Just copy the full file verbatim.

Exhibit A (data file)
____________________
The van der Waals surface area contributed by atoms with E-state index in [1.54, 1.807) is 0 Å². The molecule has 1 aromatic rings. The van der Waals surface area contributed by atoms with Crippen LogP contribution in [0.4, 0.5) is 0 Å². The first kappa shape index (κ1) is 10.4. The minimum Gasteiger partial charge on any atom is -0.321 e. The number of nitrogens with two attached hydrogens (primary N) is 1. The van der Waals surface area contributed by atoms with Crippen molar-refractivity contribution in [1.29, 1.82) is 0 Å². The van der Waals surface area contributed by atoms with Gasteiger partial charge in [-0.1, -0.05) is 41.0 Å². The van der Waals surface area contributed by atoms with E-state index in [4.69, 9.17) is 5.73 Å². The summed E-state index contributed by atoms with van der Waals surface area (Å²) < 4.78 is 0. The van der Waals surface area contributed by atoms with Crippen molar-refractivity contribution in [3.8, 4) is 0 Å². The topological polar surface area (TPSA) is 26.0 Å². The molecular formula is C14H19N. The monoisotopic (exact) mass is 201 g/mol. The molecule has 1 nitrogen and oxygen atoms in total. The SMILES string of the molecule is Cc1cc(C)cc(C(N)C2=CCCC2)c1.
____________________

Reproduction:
The van der Waals surface area contributed by atoms with E-state index in [1.54, 1.807) is 0 Å². The molecule has 1 aromatic rings. The van der Waals surface area contributed by atoms with Crippen LogP contribution in [0.4, 0.5) is 0 Å². The first kappa shape index (κ1) is 10.4. The minimum Gasteiger partial charge on any atom is -0.321 e. The number of nitrogens with two attached hydrogens (primary N) is 1. The van der Waals surface area contributed by atoms with Crippen molar-refractivity contribution in [1.29, 1.82) is 0 Å². The van der Waals surface area contributed by atoms with Gasteiger partial charge in [-0.1, -0.05) is 41.0 Å². The van der Waals surface area contributed by atoms with E-state index in [4.69, 9.17) is 5.73 Å². The summed E-state index contributed by atoms with van der Waals surface area (Å²) < 4.78 is 0. The van der Waals surface area contributed by atoms with Crippen molar-refractivity contribution in [3.8, 4) is 0 Å². The topological polar surface area (TPSA) is 26.0 Å². The molecular formula is C14H19N. The monoisotopic (exact) mass is 201 g/mol. The molecule has 1 nitrogen and oxygen atoms in total. The SMILES string of the molecule is Cc1cc(C)cc(C(N)C2=CCCC2)c1.